March 5, 2010

A Friday Night Pedagogical Thought

Justin Katz

Reviewing The Marketplace of Ideas by Louis Menand (subscription required), James Piereson raises a number of interesting concepts related to higher education, but this is perhaps the most fundamental:

The liberal arts at their best, he says, disseminate "knowledge that exposes the contingency of present arrangements," a surprising formulation coming from an author who takes the organization of the academy so thoroughly for granted. It is also revealing of a pedagogical outlook now pervasive in the academy: that students can learn how to think before learning anything important to think about.

At least to my experience, most of the examples used, in college lessons, are of the sort in which the answer is already presumed to be known by the professor. Race is the most common, with gender and sexuality in the mix, as well. The focus is the evil of oppression, not the borderlines of issues at which big ideas actually clash, as between civil liberties and civic structure. Slavery was and is an unmitigated evil, but concern about states' rights is not merely a sly way to support evil.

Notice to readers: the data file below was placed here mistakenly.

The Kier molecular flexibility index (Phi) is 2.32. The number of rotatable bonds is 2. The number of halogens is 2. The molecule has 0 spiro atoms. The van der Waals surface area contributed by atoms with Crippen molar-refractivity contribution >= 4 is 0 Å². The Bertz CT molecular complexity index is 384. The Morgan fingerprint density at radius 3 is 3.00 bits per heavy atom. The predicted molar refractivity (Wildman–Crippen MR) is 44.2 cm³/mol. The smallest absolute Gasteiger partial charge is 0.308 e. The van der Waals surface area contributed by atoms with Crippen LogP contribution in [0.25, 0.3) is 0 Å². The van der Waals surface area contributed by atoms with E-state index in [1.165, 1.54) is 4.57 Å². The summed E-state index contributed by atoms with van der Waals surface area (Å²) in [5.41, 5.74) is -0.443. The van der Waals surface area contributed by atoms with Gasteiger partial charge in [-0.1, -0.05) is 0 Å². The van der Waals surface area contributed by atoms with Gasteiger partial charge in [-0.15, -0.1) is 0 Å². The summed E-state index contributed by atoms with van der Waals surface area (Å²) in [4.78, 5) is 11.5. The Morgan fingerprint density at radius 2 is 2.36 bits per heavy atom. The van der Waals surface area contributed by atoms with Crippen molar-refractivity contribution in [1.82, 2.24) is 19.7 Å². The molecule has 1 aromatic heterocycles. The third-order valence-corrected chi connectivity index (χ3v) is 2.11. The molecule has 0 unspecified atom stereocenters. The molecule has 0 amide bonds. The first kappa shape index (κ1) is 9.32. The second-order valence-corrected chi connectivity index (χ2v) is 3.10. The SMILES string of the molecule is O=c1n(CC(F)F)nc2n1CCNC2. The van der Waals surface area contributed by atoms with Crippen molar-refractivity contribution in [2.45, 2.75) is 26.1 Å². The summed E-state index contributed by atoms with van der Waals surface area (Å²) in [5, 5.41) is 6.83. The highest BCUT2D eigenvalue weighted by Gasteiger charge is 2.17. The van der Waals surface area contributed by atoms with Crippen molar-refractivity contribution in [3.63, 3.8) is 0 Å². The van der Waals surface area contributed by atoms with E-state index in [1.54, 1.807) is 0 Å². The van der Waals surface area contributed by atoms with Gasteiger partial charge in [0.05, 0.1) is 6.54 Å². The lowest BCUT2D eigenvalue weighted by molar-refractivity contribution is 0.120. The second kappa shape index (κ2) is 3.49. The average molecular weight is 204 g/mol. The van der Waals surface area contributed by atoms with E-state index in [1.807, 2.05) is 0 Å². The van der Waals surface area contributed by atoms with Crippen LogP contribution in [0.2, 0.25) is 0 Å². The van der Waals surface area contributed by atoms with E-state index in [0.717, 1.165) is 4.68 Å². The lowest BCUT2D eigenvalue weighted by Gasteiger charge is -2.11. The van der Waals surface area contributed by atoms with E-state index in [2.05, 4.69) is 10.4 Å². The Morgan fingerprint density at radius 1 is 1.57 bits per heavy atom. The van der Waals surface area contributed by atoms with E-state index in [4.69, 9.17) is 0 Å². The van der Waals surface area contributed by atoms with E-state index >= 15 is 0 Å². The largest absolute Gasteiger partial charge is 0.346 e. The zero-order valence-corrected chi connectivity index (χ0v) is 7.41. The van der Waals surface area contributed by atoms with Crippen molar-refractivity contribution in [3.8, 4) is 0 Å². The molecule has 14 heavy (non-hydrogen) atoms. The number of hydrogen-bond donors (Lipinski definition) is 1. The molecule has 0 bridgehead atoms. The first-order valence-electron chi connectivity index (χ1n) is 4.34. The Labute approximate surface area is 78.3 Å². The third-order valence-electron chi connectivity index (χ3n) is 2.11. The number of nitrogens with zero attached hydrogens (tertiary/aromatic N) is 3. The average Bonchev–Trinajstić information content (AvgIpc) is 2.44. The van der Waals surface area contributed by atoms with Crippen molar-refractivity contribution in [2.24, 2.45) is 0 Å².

Indeed, an extremely interesting course could be built around the unintended side effects of measures taken to remedy the sins of the past. The Fourteenth Amendment comes to mind. Unfortunately, the largely progressive faculty who populate liberal arts departments don't seem inclined to offer their students a path to considering whether the easiest route to "progress" might not be the best.

Which ties into the above block quote in that grappling with actual Important Ideas, rather than trying to follow the illusory path of logic flowing from the first principle that no ideas are objectively important, might persuade developing generations that there are concepts worthy of real battle — and worthy compromise.